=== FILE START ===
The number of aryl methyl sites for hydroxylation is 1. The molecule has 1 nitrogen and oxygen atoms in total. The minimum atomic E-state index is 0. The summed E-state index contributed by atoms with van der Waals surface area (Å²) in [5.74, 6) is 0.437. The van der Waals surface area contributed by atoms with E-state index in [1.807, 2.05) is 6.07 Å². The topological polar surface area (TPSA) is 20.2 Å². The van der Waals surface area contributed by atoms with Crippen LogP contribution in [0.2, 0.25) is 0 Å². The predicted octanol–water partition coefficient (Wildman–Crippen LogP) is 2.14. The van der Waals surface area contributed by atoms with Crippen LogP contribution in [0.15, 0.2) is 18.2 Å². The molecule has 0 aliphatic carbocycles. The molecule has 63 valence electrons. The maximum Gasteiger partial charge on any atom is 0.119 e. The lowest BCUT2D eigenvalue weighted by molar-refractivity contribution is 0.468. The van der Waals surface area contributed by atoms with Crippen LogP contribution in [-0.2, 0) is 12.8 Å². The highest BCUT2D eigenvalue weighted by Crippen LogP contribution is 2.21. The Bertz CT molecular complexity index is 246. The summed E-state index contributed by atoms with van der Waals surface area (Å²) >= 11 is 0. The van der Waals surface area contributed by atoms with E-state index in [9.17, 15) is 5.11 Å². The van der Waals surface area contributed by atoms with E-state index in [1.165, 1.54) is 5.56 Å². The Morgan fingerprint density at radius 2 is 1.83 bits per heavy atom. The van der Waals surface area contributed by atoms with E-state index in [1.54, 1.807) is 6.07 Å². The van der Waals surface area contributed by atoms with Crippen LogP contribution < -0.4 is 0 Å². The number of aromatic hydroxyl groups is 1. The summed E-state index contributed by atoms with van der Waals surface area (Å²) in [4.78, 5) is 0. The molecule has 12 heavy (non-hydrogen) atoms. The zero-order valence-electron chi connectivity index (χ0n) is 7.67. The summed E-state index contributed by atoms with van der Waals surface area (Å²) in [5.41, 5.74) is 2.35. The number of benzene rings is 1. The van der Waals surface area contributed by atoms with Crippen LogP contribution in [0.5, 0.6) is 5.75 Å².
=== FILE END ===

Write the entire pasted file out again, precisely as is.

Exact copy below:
The number of aryl methyl sites for hydroxylation is 1. The molecule has 1 nitrogen and oxygen atoms in total. The minimum atomic E-state index is 0. The summed E-state index contributed by atoms with van der Waals surface area (Å²) in [5.74, 6) is 0.437. The van der Waals surface area contributed by atoms with E-state index in [1.807, 2.05) is 6.07 Å². The topological polar surface area (TPSA) is 20.2 Å². The van der Waals surface area contributed by atoms with Crippen LogP contribution in [0.2, 0.25) is 0 Å². The predicted octanol–water partition coefficient (Wildman–Crippen LogP) is 2.14. The van der Waals surface area contributed by atoms with Crippen LogP contribution in [0.15, 0.2) is 18.2 Å². The molecule has 0 aliphatic carbocycles. The molecule has 63 valence electrons. The maximum Gasteiger partial charge on any atom is 0.119 e. The lowest BCUT2D eigenvalue weighted by molar-refractivity contribution is 0.468. The van der Waals surface area contributed by atoms with Crippen LogP contribution in [-0.2, 0) is 12.8 Å². The highest BCUT2D eigenvalue weighted by Crippen LogP contribution is 2.21. The Bertz CT molecular complexity index is 246. The summed E-state index contributed by atoms with van der Waals surface area (Å²) >= 11 is 0. The van der Waals surface area contributed by atoms with E-state index in [9.17, 15) is 5.11 Å². The van der Waals surface area contributed by atoms with E-state index in [1.165, 1.54) is 5.56 Å². The Morgan fingerprint density at radius 2 is 1.83 bits per heavy atom. The van der Waals surface area contributed by atoms with E-state index in [1.54, 1.807) is 6.07 Å². The van der Waals surface area contributed by atoms with Crippen LogP contribution < -0.4 is 0 Å². The number of aromatic hydroxyl groups is 1. The summed E-state index contributed by atoms with van der Waals surface area (Å²) in [4.78, 5) is 0. The molecule has 12 heavy (non-hydrogen) atoms. The zero-order valence-electron chi connectivity index (χ0n) is 7.67. The summed E-state index contributed by atoms with van der Waals surface area (Å²) in [5.41, 5.74) is 2.35. The number of benzene rings is 1. The van der Waals surface area contributed by atoms with Crippen LogP contribution in [0.5, 0.6) is 5.75 Å².